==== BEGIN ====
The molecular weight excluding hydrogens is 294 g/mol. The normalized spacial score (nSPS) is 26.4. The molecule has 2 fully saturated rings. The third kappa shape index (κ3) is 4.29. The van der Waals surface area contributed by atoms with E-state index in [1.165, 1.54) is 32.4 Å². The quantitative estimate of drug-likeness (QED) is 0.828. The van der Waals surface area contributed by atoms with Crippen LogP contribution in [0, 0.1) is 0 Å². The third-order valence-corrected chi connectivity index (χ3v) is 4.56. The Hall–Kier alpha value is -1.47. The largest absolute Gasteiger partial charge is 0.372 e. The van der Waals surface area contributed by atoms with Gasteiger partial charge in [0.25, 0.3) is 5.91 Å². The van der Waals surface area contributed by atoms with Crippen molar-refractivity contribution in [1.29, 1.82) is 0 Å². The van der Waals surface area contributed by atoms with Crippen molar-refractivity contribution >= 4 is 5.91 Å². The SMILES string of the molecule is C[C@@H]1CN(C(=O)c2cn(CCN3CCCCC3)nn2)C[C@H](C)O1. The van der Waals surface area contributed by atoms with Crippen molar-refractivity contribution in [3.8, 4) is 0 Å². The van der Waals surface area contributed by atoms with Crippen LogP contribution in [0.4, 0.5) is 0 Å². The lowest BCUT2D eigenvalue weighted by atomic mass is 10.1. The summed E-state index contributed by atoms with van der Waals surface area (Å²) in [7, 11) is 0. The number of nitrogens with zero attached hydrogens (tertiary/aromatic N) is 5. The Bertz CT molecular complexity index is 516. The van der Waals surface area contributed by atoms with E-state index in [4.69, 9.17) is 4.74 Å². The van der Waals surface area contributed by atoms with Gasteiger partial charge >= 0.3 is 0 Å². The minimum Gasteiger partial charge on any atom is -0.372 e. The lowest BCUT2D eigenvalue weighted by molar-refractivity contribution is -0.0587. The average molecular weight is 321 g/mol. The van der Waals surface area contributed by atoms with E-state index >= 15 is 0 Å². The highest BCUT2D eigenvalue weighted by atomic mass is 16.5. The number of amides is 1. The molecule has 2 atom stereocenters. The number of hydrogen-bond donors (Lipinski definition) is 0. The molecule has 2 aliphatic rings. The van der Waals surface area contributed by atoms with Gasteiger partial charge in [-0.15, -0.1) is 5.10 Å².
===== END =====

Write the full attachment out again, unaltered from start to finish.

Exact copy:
The molecular weight excluding hydrogens is 294 g/mol. The normalized spacial score (nSPS) is 26.4. The molecule has 2 fully saturated rings. The third kappa shape index (κ3) is 4.29. The van der Waals surface area contributed by atoms with E-state index in [1.165, 1.54) is 32.4 Å². The quantitative estimate of drug-likeness (QED) is 0.828. The van der Waals surface area contributed by atoms with Crippen LogP contribution in [0, 0.1) is 0 Å². The third-order valence-corrected chi connectivity index (χ3v) is 4.56. The Hall–Kier alpha value is -1.47. The largest absolute Gasteiger partial charge is 0.372 e. The van der Waals surface area contributed by atoms with Gasteiger partial charge in [0.25, 0.3) is 5.91 Å². The van der Waals surface area contributed by atoms with Crippen molar-refractivity contribution in [1.29, 1.82) is 0 Å². The van der Waals surface area contributed by atoms with Crippen molar-refractivity contribution >= 4 is 5.91 Å². The SMILES string of the molecule is C[C@@H]1CN(C(=O)c2cn(CCN3CCCCC3)nn2)C[C@H](C)O1. The van der Waals surface area contributed by atoms with Crippen molar-refractivity contribution in [3.8, 4) is 0 Å². The van der Waals surface area contributed by atoms with Crippen LogP contribution in [0.4, 0.5) is 0 Å². The lowest BCUT2D eigenvalue weighted by atomic mass is 10.1. The summed E-state index contributed by atoms with van der Waals surface area (Å²) in [7, 11) is 0. The number of nitrogens with zero attached hydrogens (tertiary/aromatic N) is 5. The Bertz CT molecular complexity index is 516. The van der Waals surface area contributed by atoms with E-state index in [4.69, 9.17) is 4.74 Å². The van der Waals surface area contributed by atoms with Gasteiger partial charge >= 0.3 is 0 Å². The minimum Gasteiger partial charge on any atom is -0.372 e. The lowest BCUT2D eigenvalue weighted by molar-refractivity contribution is -0.0587. The average molecular weight is 321 g/mol. The van der Waals surface area contributed by atoms with E-state index >= 15 is 0 Å². The highest BCUT2D eigenvalue weighted by atomic mass is 16.5. The number of amides is 1. The molecule has 2 atom stereocenters. The number of hydrogen-bond donors (Lipinski definition) is 0. The molecule has 2 aliphatic rings. The van der Waals surface area contributed by atoms with Gasteiger partial charge in [-0.15, -0.1) is 5.10 Å².